Despite the availability of effective treatments, there are still an estimated 16 million adults in the United States that are suffering from chronic back pain. This points to the need for additional options, as well as better communication about their availability and effectiveness. A recent study looked at the basivertebral nerve ablation as a solution.
Basivertebral nerve ablation targets the basivertebral nerve of the vertebral endplate, the region that serves as an interface between the vertebra and the disk. This area has a robust supply of nerves that send pain messages, and as endplate changes arise from disk degeneration, these nerves play a significant role in chronic lower back pain.
To explore the potential benefits of this procedure, the Indiana Spine Group in Carmel, Indiana collaborated with teams from the University of Texas—Dell Medical School, and the Ascension Texas Spine and Scoliosis Center in Austin, Texas. According to co-author Eric Truumees, M.D., a spine surgeon at the Ascension Texas Spine and Scoliosis Center, “While most people with low back pain get better on their own or with traditional, non-operative management, it is a common enough problem that there are huge numbers of people with chronic low back pain that markedly interferes with their function and quality of life. For these patients, larger, fusion surgeries or arthroplasty are options, but they have significant limitations, too. I was interested in a ‘medium hammer’—a more efficacious treatment for chronic low back pain that did not require segmental fusion or implant placement.”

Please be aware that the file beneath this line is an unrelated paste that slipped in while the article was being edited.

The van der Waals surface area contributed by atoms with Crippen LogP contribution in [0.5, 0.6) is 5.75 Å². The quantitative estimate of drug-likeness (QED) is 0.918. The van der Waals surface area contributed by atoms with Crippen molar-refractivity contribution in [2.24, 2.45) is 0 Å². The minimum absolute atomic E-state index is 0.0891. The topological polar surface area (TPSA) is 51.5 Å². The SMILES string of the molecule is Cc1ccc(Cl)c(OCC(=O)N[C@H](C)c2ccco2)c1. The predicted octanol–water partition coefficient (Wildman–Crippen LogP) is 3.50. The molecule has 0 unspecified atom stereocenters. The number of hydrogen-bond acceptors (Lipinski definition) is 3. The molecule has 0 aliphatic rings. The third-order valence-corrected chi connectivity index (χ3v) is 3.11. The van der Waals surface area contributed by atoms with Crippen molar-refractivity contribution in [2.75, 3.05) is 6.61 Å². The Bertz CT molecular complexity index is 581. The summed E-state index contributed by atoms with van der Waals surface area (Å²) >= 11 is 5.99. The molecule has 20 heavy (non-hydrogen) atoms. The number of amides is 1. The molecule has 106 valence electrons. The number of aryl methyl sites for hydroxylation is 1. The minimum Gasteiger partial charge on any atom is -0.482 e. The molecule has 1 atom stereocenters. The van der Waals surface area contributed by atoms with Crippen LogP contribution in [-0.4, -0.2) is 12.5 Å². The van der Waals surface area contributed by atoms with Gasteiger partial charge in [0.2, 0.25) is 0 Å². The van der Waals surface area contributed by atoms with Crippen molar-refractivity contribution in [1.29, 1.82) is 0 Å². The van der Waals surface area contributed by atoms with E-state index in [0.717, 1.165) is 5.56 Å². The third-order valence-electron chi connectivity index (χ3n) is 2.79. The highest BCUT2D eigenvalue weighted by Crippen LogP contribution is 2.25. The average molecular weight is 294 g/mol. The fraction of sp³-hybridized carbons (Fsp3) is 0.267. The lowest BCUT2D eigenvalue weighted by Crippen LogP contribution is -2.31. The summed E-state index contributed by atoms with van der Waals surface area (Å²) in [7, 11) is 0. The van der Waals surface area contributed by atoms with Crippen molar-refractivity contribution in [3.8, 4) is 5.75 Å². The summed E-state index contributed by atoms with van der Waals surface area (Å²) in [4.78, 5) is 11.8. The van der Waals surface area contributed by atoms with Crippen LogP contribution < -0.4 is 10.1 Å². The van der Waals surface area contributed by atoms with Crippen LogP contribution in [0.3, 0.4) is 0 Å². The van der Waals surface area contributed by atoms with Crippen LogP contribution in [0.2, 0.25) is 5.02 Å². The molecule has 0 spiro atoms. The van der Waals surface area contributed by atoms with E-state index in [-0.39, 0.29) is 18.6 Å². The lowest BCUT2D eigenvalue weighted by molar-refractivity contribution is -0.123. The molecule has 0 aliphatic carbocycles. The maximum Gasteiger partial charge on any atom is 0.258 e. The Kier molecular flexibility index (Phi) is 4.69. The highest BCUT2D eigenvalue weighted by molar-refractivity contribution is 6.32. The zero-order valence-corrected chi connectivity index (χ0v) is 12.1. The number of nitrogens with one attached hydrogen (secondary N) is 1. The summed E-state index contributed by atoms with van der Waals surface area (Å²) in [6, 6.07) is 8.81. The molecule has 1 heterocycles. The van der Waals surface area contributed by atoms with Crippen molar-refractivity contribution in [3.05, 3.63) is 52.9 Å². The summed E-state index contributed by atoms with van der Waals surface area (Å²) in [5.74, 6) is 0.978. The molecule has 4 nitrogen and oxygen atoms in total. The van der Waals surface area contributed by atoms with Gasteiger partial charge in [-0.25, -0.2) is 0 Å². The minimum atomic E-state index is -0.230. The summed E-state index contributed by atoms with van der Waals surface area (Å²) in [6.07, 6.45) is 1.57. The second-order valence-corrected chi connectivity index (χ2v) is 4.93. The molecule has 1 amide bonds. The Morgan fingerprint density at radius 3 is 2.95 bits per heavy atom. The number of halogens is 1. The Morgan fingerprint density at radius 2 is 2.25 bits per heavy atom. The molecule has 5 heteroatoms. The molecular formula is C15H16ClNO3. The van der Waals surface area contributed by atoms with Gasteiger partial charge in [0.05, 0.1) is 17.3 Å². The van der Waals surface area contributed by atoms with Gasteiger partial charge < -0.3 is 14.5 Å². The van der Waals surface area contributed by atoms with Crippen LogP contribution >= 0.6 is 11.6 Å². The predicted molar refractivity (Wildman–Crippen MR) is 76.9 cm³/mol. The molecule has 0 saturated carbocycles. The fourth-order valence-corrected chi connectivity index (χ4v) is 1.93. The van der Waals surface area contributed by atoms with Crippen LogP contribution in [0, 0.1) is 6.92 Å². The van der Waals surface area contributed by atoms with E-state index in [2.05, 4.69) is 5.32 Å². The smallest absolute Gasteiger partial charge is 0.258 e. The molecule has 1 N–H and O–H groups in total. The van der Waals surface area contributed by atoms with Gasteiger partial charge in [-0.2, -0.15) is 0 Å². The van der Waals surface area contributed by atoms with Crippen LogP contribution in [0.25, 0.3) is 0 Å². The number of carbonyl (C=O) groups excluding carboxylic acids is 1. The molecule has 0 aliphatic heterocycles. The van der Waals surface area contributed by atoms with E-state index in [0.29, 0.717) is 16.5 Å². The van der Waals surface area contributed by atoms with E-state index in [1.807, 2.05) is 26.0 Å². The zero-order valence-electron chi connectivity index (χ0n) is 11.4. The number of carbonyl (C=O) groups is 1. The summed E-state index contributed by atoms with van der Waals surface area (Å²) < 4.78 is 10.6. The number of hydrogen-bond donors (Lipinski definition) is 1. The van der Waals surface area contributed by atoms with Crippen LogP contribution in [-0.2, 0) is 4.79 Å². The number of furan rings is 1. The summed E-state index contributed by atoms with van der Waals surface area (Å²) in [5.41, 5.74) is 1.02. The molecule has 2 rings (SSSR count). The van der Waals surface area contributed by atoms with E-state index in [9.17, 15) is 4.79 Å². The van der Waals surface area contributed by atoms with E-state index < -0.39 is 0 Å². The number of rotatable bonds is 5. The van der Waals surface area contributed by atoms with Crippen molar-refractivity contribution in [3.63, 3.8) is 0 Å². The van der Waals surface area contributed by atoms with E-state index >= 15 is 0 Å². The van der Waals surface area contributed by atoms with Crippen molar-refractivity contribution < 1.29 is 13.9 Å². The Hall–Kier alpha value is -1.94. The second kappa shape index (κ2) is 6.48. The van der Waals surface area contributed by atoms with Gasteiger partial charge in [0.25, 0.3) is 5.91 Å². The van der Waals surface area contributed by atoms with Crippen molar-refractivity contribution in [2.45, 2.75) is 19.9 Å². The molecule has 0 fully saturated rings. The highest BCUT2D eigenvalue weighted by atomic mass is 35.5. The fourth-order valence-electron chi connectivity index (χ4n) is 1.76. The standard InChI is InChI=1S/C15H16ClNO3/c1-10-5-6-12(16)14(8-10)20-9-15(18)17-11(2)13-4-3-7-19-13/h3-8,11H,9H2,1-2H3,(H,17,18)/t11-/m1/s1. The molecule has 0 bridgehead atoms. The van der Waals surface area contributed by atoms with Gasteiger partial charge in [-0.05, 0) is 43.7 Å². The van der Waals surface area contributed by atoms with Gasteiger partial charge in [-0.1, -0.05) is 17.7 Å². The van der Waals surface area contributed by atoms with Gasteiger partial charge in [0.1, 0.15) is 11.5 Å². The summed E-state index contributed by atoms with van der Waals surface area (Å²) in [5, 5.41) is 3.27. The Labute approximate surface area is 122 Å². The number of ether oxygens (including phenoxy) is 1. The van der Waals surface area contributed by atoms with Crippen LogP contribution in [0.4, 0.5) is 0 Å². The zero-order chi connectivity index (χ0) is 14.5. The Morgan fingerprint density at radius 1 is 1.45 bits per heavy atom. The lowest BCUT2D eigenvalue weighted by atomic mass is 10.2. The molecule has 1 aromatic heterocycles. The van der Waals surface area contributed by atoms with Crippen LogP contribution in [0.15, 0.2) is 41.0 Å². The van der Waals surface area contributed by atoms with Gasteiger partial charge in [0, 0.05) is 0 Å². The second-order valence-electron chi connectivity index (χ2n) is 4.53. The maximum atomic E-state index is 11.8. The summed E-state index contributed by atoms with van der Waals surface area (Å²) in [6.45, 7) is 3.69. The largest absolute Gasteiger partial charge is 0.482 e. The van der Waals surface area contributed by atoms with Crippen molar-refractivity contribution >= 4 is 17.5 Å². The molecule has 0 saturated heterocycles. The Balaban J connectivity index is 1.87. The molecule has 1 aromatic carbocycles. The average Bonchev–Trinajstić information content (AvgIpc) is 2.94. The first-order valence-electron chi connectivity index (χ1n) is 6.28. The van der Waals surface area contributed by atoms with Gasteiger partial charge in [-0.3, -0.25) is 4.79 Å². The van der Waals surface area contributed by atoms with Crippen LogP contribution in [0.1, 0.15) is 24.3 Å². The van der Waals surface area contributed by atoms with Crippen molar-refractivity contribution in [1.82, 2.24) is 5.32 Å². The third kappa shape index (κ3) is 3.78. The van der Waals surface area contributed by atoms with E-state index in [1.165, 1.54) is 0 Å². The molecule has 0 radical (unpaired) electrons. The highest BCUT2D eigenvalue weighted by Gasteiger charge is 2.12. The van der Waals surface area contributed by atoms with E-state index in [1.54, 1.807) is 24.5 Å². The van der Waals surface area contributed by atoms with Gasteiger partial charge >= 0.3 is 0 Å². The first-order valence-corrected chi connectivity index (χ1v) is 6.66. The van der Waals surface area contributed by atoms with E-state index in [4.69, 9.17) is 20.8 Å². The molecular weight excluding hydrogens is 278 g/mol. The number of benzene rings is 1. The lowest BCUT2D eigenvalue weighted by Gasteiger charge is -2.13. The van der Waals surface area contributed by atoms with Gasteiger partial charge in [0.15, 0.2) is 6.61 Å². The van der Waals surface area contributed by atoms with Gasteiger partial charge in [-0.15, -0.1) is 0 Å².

To test the impact of basivertebral nerve ablation, the group studied 47 patients who had undergone the procedure. The patients were followed for 12 months and assessed for changes in their level of disability and other quality measures. The team found that at the one year point, there was a significant improvement in patients’ level of function, with a mean reduction in disability of 32.31. Forty out of 45 patients who completed the 12-month follow-up reported more than a 15-point decrease in disability after a year and more than 69% reported a 50% reduction in pain. Other metrics showed significant improvements as well.
According to Dr. Truumees, “This study sought to confirm the effectiveness of the Intracept procedure that had been demonstrated in randomized trials in a more permissive, typical clinical environment. It found that 75.56% of the patients studied achieved a good clinical response. In this case that meant a combined threshold of ≥ 20- point ODI and ≥ 2-point VAS improvement.”
Though the researchers were encouraged by these positive results, they are also concerned about the 25% of respondents that did not experience success. They also want to see what impact the procedure will have farther in the future, for example at the five-year mark, and whether patients for whom the procedure did not work ended up getting benefit from more aggressive procedures such as arthroplasty or fusion surgeries.
If you are suffering from chronic lower back pain, our New Jersey spine specialty practice has many options available to provide you with relief. Contact us today to learn more.